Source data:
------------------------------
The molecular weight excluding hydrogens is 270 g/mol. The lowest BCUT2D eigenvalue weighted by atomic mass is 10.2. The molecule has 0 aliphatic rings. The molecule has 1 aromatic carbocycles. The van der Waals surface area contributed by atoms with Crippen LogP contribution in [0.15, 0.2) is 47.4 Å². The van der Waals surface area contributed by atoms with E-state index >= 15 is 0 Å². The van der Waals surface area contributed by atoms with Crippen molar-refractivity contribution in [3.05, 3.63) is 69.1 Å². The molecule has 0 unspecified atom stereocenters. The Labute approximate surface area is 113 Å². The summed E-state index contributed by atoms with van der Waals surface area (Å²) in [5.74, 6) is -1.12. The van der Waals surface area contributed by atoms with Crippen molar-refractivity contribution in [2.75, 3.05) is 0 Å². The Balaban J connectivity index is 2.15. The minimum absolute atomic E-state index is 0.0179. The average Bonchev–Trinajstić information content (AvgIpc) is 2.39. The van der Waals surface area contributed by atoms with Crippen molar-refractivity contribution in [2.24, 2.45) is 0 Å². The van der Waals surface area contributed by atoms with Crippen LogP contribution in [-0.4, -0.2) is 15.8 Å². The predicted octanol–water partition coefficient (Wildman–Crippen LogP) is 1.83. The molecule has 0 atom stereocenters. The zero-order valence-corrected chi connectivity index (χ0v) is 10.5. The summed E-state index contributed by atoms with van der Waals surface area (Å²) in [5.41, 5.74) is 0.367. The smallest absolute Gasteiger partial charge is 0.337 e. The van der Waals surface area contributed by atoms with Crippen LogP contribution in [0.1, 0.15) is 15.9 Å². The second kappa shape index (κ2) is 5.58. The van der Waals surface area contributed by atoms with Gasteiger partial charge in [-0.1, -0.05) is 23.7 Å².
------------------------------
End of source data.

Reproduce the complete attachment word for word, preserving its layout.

The molecular weight excluding hydrogens is 270 g/mol. The lowest BCUT2D eigenvalue weighted by atomic mass is 10.2. The molecule has 0 aliphatic rings. The molecule has 1 aromatic carbocycles. The van der Waals surface area contributed by atoms with Crippen LogP contribution in [0.15, 0.2) is 47.4 Å². The van der Waals surface area contributed by atoms with E-state index >= 15 is 0 Å². The van der Waals surface area contributed by atoms with Crippen molar-refractivity contribution in [3.05, 3.63) is 69.1 Å². The molecule has 0 unspecified atom stereocenters. The Labute approximate surface area is 113 Å². The summed E-state index contributed by atoms with van der Waals surface area (Å²) in [5.74, 6) is -1.12. The van der Waals surface area contributed by atoms with Crippen molar-refractivity contribution in [2.75, 3.05) is 0 Å². The Balaban J connectivity index is 2.15. The minimum absolute atomic E-state index is 0.0179. The average Bonchev–Trinajstić information content (AvgIpc) is 2.39. The van der Waals surface area contributed by atoms with Crippen molar-refractivity contribution in [2.24, 2.45) is 0 Å². The van der Waals surface area contributed by atoms with Crippen LogP contribution in [-0.4, -0.2) is 15.8 Å². The predicted octanol–water partition coefficient (Wildman–Crippen LogP) is 1.83. The molecule has 0 atom stereocenters. The zero-order valence-corrected chi connectivity index (χ0v) is 10.5. The summed E-state index contributed by atoms with van der Waals surface area (Å²) in [5.41, 5.74) is 0.367. The smallest absolute Gasteiger partial charge is 0.337 e. The van der Waals surface area contributed by atoms with Crippen LogP contribution in [0.1, 0.15) is 15.9 Å². The second kappa shape index (κ2) is 5.58. The van der Waals surface area contributed by atoms with Gasteiger partial charge in [-0.1, -0.05) is 23.7 Å².